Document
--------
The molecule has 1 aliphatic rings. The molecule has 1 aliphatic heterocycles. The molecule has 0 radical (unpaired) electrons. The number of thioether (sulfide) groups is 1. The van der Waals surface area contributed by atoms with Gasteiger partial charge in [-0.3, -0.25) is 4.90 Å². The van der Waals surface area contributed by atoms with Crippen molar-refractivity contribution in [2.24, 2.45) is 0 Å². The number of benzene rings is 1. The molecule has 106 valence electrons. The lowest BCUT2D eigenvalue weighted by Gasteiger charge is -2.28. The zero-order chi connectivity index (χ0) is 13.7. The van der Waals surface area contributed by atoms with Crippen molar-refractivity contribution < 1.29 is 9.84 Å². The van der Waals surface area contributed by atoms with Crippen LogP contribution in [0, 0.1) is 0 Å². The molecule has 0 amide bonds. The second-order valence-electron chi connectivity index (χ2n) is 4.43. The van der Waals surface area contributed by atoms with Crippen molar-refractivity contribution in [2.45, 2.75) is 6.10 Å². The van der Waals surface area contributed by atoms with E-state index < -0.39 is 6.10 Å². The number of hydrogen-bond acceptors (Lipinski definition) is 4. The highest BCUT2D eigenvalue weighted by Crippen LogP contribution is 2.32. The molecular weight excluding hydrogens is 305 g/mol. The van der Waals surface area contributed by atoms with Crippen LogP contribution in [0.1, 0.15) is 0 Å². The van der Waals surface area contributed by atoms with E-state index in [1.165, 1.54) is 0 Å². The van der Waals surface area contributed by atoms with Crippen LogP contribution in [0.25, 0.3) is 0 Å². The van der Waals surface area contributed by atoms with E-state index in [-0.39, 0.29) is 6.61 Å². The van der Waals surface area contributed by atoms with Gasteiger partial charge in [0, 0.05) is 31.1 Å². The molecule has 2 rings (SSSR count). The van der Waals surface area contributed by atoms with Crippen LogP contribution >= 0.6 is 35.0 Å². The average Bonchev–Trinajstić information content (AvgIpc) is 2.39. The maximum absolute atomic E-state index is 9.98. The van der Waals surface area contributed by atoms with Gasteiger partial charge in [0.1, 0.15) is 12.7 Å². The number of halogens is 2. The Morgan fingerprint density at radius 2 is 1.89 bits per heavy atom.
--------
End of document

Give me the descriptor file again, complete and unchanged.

The molecule has 1 aliphatic rings. The molecule has 1 aliphatic heterocycles. The molecule has 0 radical (unpaired) electrons. The number of thioether (sulfide) groups is 1. The van der Waals surface area contributed by atoms with Gasteiger partial charge in [-0.3, -0.25) is 4.90 Å². The van der Waals surface area contributed by atoms with Crippen molar-refractivity contribution in [2.24, 2.45) is 0 Å². The number of benzene rings is 1. The molecule has 106 valence electrons. The lowest BCUT2D eigenvalue weighted by Gasteiger charge is -2.28. The zero-order chi connectivity index (χ0) is 13.7. The van der Waals surface area contributed by atoms with Crippen molar-refractivity contribution < 1.29 is 9.84 Å². The van der Waals surface area contributed by atoms with Crippen LogP contribution in [0, 0.1) is 0 Å². The molecule has 0 amide bonds. The second-order valence-electron chi connectivity index (χ2n) is 4.43. The van der Waals surface area contributed by atoms with Crippen molar-refractivity contribution in [2.45, 2.75) is 6.10 Å². The van der Waals surface area contributed by atoms with E-state index < -0.39 is 6.10 Å². The number of hydrogen-bond acceptors (Lipinski definition) is 4. The highest BCUT2D eigenvalue weighted by Crippen LogP contribution is 2.32. The molecular weight excluding hydrogens is 305 g/mol. The van der Waals surface area contributed by atoms with Crippen LogP contribution in [0.1, 0.15) is 0 Å². The van der Waals surface area contributed by atoms with E-state index in [1.165, 1.54) is 0 Å². The van der Waals surface area contributed by atoms with Crippen LogP contribution in [0.25, 0.3) is 0 Å². The van der Waals surface area contributed by atoms with E-state index in [-0.39, 0.29) is 6.61 Å². The van der Waals surface area contributed by atoms with Gasteiger partial charge in [0, 0.05) is 31.1 Å². The molecule has 2 rings (SSSR count). The van der Waals surface area contributed by atoms with Crippen LogP contribution >= 0.6 is 35.0 Å². The average Bonchev–Trinajstić information content (AvgIpc) is 2.39. The maximum absolute atomic E-state index is 9.98. The van der Waals surface area contributed by atoms with Gasteiger partial charge in [0.1, 0.15) is 12.7 Å². The number of halogens is 2. The Morgan fingerprint density at radius 2 is 1.89 bits per heavy atom.